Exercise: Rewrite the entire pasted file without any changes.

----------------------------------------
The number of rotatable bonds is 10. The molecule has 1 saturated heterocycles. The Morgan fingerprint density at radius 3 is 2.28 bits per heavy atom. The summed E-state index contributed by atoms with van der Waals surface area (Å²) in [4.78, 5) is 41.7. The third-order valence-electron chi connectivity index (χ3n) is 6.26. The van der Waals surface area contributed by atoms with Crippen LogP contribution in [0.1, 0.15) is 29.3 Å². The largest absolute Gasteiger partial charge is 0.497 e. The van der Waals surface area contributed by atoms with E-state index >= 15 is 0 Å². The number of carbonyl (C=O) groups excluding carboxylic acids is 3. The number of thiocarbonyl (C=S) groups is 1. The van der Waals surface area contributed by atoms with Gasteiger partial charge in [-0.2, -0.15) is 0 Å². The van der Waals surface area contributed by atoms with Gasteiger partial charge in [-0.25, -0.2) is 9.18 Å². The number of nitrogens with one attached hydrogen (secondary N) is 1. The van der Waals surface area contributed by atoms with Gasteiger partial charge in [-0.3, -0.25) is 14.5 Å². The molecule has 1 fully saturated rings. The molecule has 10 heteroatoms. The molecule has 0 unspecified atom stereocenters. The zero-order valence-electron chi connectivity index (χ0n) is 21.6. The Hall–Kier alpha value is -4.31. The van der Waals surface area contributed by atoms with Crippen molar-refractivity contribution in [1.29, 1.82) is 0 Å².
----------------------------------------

The number of rotatable bonds is 10. The molecule has 1 saturated heterocycles. The Morgan fingerprint density at radius 3 is 2.28 bits per heavy atom. The summed E-state index contributed by atoms with van der Waals surface area (Å²) in [4.78, 5) is 41.7. The third-order valence-electron chi connectivity index (χ3n) is 6.26. The van der Waals surface area contributed by atoms with Crippen LogP contribution in [0.1, 0.15) is 29.3 Å². The largest absolute Gasteiger partial charge is 0.497 e. The van der Waals surface area contributed by atoms with E-state index >= 15 is 0 Å². The number of carbonyl (C=O) groups excluding carboxylic acids is 3. The number of thiocarbonyl (C=S) groups is 1. The van der Waals surface area contributed by atoms with Gasteiger partial charge in [-0.2, -0.15) is 0 Å². The van der Waals surface area contributed by atoms with Gasteiger partial charge in [-0.25, -0.2) is 9.18 Å². The number of nitrogens with one attached hydrogen (secondary N) is 1. The van der Waals surface area contributed by atoms with Gasteiger partial charge in [-0.3, -0.25) is 14.5 Å². The molecule has 1 fully saturated rings. The molecule has 10 heteroatoms. The molecule has 0 unspecified atom stereocenters. The zero-order valence-electron chi connectivity index (χ0n) is 21.6. The Hall–Kier alpha value is -4.31. The van der Waals surface area contributed by atoms with Crippen molar-refractivity contribution in [1.29, 1.82) is 0 Å².